To determine the acute effects of high-intensity intermittent exercise (HIIE) on vascular function.

Methods:

Lean (n = 18, BMI = 17.1 ± 0.7) and obese (n = 17, BMI = 25.4 ± 0.8) prepubescent boys aged 10.2 ± 0.2 years were studied. HIIE consisted of 8 sets of 20 s of cycle ergometry at 100, 130, and 170% of VO2peak alternating with 10 s of rests.

Results:

The obese group had higher (p < .05) body mass, BMI, body fat percentage, waist-hip ratio than the lean group. Carotid artery wall thickness and arterial stiffness as assessed by brachial-ankle pulse wave velocity (baPWV) were greater in the obese than in the lean group (p < .05). Brachial artery flow-mediated dilation (FMD) was not different between the groups. Total energy expenditure increased gradually as the exercise intensity increased in both groups (p < .05). The obese group had significantly greater total energy expenditure in all three HIIE intensities than the lean group. FMD tended to be higher and baPWV lower as the exercise intensity increased in both groups. Only the HIIE at 170% demonstrated greater FMD compared with the baseline in both groups. baPWV decreased significantly after HIIE at 130 and 170% VO2peak in both groups.

Conclusion:

Supramaximal HIIE can be a feasible exercise modality for improving vascular function in obese prepubescent boys. Future exercise intervention studies are warranted.

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Rodrigo De Araujo Bonetti De Poli, Willian Eiji Miyagi, Fabio Yuzo Nakamura, and Alessandro Moura Zagatto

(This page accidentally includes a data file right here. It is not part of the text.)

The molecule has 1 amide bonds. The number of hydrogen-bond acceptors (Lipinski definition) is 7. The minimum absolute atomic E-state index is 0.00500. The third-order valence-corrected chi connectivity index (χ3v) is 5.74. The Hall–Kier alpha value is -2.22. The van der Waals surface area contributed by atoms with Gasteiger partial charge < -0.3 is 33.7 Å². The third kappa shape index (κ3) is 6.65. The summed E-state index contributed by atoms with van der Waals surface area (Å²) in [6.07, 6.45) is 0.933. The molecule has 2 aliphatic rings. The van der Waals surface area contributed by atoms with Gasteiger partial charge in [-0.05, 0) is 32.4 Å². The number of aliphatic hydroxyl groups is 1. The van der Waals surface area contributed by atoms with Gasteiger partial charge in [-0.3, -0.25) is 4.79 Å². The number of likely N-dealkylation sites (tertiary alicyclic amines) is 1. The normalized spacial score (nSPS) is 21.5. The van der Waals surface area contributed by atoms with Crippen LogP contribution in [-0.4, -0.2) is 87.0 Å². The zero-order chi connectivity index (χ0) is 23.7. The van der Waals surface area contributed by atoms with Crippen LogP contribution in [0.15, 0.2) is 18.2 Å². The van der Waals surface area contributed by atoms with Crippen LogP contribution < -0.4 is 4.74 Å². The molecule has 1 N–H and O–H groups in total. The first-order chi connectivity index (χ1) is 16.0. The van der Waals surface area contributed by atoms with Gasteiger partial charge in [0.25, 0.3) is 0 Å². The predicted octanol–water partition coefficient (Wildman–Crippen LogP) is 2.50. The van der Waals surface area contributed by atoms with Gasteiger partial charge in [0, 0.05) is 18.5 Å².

The aim of the current study was to investigate the effects of acute caffeine supplementation on anaerobic capacity determined by the alternative maximal accumulated oxygen deficit (MAODALT) in running effort. Eighteen recreational male runners [29 ± 7years; total body mass 72.1 ± 5.8 kg; height 176.0 ± 5.4cm; maximal oxygen uptake (VO2max) 55.8 ± 4.2 ml·kg-1 ·min-1] underwent a graded exercise test. Caffeine (6 mg·kg-1) or a placebo were administered 1 hr before the supramaximal effort at 115% of the intensity associated with VO2max in a double-blind, randomized cross-over study, for MAODALT assessment. The time to exhaustion under caffeine condition (130.2 ± 24.5s) was 11.3% higher (p = .01) than placebo condition (118.8 ± 24.9 s) and the qualitative inference for substantial changes showed a very likely positive effect (93%). The net participation of the oxidative phosphorylation pathway was significantly higher in the caffeine condition (p = .02) and showed a likely positive effect (90%) of 15.3% with caffeine supplementation. The time constant of abrupt decay of excess postexercise oxygen consumption (τ1) was significantly different between caffeine and placebo conditions (p = .03) and showed a likely negative effect (90%), decreasing -8.0% with caffeine supplementation. The oxygen equivalents estimated from the glycolytic and phosphagen metabolic pathways showed a possibly positive effect (68%) and possibly negative effect (78%) in the qualitative inference with caffeine ingestion, respectively. However, the MAODALT did not differ under the caffeine or placebo conditions (p = .68). Therefore, we can conclude that acute caffeine ingestion does not modify the MAODALT, reinforcing the robustness of this method. However, caffeine ingestion can alter the glycolytic and phosphagen metabolic pathway contributions to MAODALT.